If you’re a founder, there’s nothing wrong with changing your mind or making unpopular decisions. It comes with the territory. But be aware that how you communicate your decisions can have a lasting impact on your team’s confidence in you as a leader.

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Leaders Be Warned: Smart People Are Watching You

I had a discussion with a buddy about different leadership styles. We talk about a few founder friends and compared their styles. I believe leaders have to figure out what style works best for them. Some people are great motivational speakers. Some are quiet and lead by example. All can be effective.

My buddy expressed a view that I hadn’t thought about: Leading by example is your only option when you have a team of A players because smart people don’t care what you say—they’re watching what you do and will take their cue from that.

I don’t totally agree with my friend. Smart people listen to what leaders say, but they take it a step further. They verify by paying attention to what leaders do. They make sure there’s alignment between a leader’s words and actions. When there’s a disconnect, they take note. Saying something is a lot easier than living it. So, when words and actions don’t align, smart people believe that action represents the truth. If a leader’s actions aren’t what they expect or don’t align with their values, you can expect them to start planning their exit.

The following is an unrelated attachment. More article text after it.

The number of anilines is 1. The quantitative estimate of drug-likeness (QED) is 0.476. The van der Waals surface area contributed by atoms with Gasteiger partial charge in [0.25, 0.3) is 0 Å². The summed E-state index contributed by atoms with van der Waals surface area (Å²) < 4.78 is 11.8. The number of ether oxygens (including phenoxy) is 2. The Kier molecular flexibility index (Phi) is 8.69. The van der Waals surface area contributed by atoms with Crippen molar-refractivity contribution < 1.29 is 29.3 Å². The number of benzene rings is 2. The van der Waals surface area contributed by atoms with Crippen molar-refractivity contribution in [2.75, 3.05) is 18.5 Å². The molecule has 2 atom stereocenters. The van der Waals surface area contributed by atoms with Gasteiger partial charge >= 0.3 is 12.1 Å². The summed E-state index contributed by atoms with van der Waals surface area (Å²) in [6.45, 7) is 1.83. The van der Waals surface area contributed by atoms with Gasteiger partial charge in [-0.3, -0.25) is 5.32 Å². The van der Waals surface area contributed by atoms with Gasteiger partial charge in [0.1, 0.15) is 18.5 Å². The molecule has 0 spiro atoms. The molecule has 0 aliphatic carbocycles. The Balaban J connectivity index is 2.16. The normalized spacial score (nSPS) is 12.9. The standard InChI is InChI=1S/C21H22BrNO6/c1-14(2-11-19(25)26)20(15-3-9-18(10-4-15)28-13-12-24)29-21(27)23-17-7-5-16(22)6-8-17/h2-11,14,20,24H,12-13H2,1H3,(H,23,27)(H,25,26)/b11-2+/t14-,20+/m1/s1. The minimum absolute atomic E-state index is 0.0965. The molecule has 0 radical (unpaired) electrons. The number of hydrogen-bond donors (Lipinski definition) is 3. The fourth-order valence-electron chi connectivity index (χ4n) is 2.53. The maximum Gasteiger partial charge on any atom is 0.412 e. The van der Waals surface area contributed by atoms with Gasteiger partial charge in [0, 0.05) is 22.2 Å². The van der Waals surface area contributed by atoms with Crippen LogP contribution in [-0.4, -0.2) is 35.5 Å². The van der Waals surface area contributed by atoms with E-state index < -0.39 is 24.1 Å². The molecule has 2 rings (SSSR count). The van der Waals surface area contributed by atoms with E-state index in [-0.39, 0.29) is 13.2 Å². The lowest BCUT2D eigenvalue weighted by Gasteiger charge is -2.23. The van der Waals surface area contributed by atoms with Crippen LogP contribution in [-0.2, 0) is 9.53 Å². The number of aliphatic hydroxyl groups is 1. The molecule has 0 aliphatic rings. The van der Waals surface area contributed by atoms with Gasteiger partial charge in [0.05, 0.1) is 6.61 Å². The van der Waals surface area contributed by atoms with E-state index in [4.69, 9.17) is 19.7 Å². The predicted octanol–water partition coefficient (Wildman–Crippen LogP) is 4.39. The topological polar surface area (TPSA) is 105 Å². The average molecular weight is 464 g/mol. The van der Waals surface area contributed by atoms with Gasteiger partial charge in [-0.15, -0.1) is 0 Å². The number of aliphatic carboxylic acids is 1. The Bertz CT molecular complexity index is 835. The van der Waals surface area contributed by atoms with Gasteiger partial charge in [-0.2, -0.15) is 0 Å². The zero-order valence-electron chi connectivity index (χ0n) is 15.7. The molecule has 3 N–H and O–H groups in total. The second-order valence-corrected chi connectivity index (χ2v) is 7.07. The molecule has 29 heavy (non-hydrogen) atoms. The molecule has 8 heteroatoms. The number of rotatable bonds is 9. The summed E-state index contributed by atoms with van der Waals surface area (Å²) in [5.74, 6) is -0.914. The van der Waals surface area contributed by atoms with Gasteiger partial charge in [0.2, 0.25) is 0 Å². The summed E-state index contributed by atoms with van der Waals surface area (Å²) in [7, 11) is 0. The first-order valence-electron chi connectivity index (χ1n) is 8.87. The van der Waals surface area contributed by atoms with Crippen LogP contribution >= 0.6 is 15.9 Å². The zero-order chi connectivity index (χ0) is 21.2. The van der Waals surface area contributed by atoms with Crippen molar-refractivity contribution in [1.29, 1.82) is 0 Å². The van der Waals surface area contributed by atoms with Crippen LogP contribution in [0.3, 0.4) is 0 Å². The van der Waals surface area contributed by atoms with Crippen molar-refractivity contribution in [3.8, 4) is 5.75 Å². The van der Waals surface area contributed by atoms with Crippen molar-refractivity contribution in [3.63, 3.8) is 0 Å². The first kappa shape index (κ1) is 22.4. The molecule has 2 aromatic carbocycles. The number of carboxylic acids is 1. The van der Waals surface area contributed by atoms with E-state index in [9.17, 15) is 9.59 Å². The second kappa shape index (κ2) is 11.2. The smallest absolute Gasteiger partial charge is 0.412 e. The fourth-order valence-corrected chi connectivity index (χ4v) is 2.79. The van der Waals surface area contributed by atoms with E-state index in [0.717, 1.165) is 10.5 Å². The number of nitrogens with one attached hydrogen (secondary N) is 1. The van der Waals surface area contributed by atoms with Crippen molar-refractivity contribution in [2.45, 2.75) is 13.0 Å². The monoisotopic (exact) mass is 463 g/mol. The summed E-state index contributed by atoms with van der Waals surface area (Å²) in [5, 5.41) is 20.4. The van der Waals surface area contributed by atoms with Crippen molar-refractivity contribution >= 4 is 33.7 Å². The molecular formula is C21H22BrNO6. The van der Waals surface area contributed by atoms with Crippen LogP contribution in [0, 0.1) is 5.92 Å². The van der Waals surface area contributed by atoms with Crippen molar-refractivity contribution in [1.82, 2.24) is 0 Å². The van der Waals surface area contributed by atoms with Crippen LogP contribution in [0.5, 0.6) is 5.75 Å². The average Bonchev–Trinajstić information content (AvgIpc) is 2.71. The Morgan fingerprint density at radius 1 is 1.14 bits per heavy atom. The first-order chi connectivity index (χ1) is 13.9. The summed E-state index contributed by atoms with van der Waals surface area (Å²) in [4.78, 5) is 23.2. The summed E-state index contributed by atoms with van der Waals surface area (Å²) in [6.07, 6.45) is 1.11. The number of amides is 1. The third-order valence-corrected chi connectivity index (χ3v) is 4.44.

If you’re a leader and you want to build an amazing team, remember that A players are listening and watching. Your actions must align with your words. If they don’t, you’ll end up with an average or worse team and average or worse results in your organization.

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Proximity to Success

Earlier this week, I shared my takeaway from an interview of coach Mike Tomlin. A friend read the post and pointed out something else that we had a great discussion about. Tomlin shared how impactful working with Tony Dungy was. Tomlin was a 28-year-old new coach in the NFL and also a new father. He was nervous and not sure if he had what it took to succeed in either role. He specifically pointed out that a big part of his nervousness was due to not knowing what to expect—he’d never worked in the NFL and wasn’t raised in a two-parent household.  

Tomlin had dreams and aspirations and was working hard to make them happen. But he didn’t know what it looked like to be a successful NFL coach or a good father. Dungy showed him not only what each looked like but also what it looked like to do both at the same time. Dungy led by example, which gave Tomlin proximity to success and changed the trajectory of his career and his life.